Despite significant progress, there is more work to be done to transform education in Sierra Leone: the quality of teaching needs to be improved; financial constraints on parents need to be reduced; remote areas must have better access to schools; and gender inequalities must be eliminated.
Partnering with GRID3 to gather data on school coverage
To tackle these and other challenges, the Ministry of Basic and Senior Secondary of Education has partnered with GRID3 to further strengthen the country’s nationwide education strategy. Accurate data is essential to decision-making, and the goal of our partnership is to identify innovative approaches to collecting, analyzing, and using geospatial data that can lead to the improvement of educational outcomes for all students, and especially improve outcomes for girls, students with disabilities, and children living in remote areas.
A major achievement of our partnership is a recent school coverage analysis. Using data on existing school locations taken from Sierra Leone’s 2019 Annual School Census, as well as GRID3 data on population estimates and settlements, we identified gaps in access to education services based on the number of school-age children who were not living within a three-mile radius of a school.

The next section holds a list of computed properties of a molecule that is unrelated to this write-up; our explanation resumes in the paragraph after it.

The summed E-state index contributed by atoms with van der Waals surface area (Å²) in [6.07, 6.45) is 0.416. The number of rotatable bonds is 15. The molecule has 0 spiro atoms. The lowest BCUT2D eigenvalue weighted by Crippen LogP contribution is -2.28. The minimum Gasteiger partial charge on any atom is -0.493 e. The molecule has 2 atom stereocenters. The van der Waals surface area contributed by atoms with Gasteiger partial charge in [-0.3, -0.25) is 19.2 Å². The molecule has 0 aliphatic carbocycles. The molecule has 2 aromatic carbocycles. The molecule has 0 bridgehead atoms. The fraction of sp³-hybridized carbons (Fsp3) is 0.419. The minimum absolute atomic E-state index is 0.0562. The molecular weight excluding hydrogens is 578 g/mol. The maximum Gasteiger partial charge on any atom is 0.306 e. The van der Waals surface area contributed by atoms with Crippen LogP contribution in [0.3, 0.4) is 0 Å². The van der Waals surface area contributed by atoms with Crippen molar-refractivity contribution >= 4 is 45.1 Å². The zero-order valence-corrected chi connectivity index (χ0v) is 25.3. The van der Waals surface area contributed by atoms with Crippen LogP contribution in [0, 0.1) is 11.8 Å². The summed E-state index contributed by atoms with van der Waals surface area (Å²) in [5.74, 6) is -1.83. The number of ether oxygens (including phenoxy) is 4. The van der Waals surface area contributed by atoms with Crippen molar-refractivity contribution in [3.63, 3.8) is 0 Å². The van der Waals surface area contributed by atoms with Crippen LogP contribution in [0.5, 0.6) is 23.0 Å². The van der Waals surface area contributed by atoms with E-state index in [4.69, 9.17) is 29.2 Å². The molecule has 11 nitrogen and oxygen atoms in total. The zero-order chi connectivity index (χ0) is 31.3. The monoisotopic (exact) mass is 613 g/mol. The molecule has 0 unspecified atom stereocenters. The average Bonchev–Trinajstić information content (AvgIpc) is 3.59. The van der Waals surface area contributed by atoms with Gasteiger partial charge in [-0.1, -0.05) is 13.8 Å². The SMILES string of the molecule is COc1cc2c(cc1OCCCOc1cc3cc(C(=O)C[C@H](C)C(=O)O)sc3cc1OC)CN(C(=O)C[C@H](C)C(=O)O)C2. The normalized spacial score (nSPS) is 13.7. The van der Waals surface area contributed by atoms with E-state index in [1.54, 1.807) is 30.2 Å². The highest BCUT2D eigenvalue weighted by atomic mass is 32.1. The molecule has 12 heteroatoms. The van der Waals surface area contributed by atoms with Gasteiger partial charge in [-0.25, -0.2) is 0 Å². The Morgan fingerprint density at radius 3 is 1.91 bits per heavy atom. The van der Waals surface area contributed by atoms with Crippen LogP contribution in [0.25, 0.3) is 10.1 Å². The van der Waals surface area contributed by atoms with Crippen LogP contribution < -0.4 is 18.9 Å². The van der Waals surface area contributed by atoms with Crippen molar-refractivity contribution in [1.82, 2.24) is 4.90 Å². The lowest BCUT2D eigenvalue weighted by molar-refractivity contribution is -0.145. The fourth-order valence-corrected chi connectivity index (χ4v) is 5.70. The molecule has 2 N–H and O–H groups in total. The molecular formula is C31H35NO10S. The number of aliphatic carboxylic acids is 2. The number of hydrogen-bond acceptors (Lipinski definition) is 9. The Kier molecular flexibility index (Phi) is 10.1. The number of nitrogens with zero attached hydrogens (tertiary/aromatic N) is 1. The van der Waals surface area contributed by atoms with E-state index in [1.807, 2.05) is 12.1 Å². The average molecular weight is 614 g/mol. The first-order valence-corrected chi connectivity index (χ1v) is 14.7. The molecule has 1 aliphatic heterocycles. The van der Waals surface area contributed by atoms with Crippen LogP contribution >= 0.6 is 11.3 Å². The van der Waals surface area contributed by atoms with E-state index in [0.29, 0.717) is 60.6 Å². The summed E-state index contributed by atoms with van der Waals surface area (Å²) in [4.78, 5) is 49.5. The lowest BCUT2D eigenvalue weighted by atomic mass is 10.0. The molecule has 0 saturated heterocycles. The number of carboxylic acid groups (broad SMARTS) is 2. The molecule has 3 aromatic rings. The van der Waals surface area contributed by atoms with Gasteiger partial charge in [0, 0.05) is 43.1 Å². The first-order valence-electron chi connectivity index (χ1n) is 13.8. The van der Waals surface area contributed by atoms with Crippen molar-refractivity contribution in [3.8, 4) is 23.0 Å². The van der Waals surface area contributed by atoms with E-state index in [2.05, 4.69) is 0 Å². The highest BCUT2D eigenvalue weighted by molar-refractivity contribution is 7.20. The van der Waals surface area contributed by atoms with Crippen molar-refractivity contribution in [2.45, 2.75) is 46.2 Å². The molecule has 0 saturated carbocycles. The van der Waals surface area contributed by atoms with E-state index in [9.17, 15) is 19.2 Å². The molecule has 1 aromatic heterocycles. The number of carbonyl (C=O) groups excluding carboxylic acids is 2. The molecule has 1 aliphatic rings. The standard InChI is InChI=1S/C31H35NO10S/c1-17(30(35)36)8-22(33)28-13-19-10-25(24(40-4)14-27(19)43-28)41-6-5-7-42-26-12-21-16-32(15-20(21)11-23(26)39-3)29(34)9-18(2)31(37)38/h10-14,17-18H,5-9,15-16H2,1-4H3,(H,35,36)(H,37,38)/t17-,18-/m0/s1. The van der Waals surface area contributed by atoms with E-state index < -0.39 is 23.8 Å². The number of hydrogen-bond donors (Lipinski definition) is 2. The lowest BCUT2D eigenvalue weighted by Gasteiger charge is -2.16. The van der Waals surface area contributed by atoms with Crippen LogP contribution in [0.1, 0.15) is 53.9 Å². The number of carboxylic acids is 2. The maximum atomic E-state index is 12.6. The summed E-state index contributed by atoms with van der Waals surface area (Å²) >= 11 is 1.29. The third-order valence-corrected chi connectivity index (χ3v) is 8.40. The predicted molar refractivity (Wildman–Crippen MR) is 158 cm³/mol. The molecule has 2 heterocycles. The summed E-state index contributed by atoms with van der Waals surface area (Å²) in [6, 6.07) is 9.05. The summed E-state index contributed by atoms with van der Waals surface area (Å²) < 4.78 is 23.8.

Sierra Leonean schools are classified into four school types (pre-primary, primary, junior secondary, and senior secondary). Using these classifications as a baseline, we also identified three key characteristics of interest: school ownership (public/private), school location (urban/rural), and school quality (below or above an exam pass rate threshold).
One of the major findings of our analysis is that primary schools have the highest coverage rate, as 99% of children ages 6-11 live within a three-mile distance of a school. Coverage rates for pre-primary (ages 3-5), junior secondary (ages 12-14), and senior secondary (ages 15-17) schools, however, are much lower (54%, 71%, and 53%, respectively). We also observed how other factors, such as the geographic remoteness of a community and other social, economic, and social factors, also affect access.